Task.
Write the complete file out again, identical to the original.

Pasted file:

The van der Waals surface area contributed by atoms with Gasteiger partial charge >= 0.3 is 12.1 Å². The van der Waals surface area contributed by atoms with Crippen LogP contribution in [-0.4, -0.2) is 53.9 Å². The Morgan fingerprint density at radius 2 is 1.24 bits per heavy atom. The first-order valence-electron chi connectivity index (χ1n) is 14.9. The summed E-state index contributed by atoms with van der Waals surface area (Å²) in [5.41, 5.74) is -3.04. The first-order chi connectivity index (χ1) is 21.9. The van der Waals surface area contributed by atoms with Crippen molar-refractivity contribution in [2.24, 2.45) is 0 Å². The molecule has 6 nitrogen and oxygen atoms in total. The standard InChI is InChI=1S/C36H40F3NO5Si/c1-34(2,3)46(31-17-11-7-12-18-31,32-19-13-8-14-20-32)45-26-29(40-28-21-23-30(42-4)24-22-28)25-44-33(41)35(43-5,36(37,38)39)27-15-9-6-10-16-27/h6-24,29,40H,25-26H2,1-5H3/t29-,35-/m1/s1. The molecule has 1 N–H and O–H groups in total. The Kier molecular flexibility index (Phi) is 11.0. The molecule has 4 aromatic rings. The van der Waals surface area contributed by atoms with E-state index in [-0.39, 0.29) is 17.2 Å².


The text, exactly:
The van der Waals surface area contributed by atoms with Gasteiger partial charge >= 0.3 is 12.1 Å². The van der Waals surface area contributed by atoms with Crippen LogP contribution in [-0.4, -0.2) is 53.9 Å². The Morgan fingerprint density at radius 2 is 1.24 bits per heavy atom. The first-order valence-electron chi connectivity index (χ1n) is 14.9. The summed E-state index contributed by atoms with van der Waals surface area (Å²) in [5.41, 5.74) is -3.04. The first-order chi connectivity index (χ1) is 21.9. The van der Waals surface area contributed by atoms with Crippen molar-refractivity contribution in [2.24, 2.45) is 0 Å². The molecule has 6 nitrogen and oxygen atoms in total. The standard InChI is InChI=1S/C36H40F3NO5Si/c1-34(2,3)46(31-17-11-7-12-18-31,32-19-13-8-14-20-32)45-26-29(40-28-21-23-30(42-4)24-22-28)25-44-33(41)35(43-5,36(37,38)39)27-15-9-6-10-16-27/h6-24,29,40H,25-26H2,1-5H3/t29-,35-/m1/s1. The molecule has 1 N–H and O–H groups in total. The Kier molecular flexibility index (Phi) is 11.0. The molecule has 4 aromatic rings. The van der Waals surface area contributed by atoms with E-state index in [-0.39, 0.29) is 17.2 Å².